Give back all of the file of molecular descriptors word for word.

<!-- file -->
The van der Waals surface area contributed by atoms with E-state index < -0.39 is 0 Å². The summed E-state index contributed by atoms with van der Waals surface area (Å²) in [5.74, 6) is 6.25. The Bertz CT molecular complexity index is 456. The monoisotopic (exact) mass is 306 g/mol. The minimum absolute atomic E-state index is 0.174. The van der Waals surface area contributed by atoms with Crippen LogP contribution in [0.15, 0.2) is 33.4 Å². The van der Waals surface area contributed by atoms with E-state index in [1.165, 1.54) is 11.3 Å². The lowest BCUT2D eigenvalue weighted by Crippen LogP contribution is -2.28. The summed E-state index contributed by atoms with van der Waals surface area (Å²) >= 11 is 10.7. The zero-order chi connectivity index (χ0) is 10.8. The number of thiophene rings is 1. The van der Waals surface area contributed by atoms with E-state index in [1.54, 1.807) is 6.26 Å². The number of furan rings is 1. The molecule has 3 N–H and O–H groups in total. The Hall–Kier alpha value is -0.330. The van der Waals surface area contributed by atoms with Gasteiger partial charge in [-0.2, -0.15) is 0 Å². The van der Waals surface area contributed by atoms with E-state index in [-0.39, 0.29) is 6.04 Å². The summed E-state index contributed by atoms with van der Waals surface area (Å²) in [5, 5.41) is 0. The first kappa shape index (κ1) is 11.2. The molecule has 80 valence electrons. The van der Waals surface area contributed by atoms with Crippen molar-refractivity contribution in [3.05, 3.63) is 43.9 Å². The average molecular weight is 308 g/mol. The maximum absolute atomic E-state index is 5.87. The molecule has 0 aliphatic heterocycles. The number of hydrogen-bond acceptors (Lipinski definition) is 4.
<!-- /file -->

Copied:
The van der Waals surface area contributed by atoms with E-state index < -0.39 is 0 Å². The summed E-state index contributed by atoms with van der Waals surface area (Å²) in [5.74, 6) is 6.25. The Bertz CT molecular complexity index is 456. The monoisotopic (exact) mass is 306 g/mol. The minimum absolute atomic E-state index is 0.174. The van der Waals surface area contributed by atoms with Crippen LogP contribution in [0.15, 0.2) is 33.4 Å². The van der Waals surface area contributed by atoms with E-state index in [1.165, 1.54) is 11.3 Å². The lowest BCUT2D eigenvalue weighted by Crippen LogP contribution is -2.28. The summed E-state index contributed by atoms with van der Waals surface area (Å²) >= 11 is 10.7. The zero-order chi connectivity index (χ0) is 10.8. The number of thiophene rings is 1. The van der Waals surface area contributed by atoms with E-state index in [1.54, 1.807) is 6.26 Å². The number of furan rings is 1. The molecule has 3 N–H and O–H groups in total. The Hall–Kier alpha value is -0.330. The van der Waals surface area contributed by atoms with Gasteiger partial charge in [-0.2, -0.15) is 0 Å². The van der Waals surface area contributed by atoms with E-state index in [-0.39, 0.29) is 6.04 Å². The summed E-state index contributed by atoms with van der Waals surface area (Å²) in [5, 5.41) is 0. The first kappa shape index (κ1) is 11.2. The molecule has 80 valence electrons. The van der Waals surface area contributed by atoms with Crippen molar-refractivity contribution in [3.05, 3.63) is 43.9 Å². The average molecular weight is 308 g/mol. The maximum absolute atomic E-state index is 5.87. The molecule has 0 aliphatic heterocycles. The number of hydrogen-bond acceptors (Lipinski definition) is 4.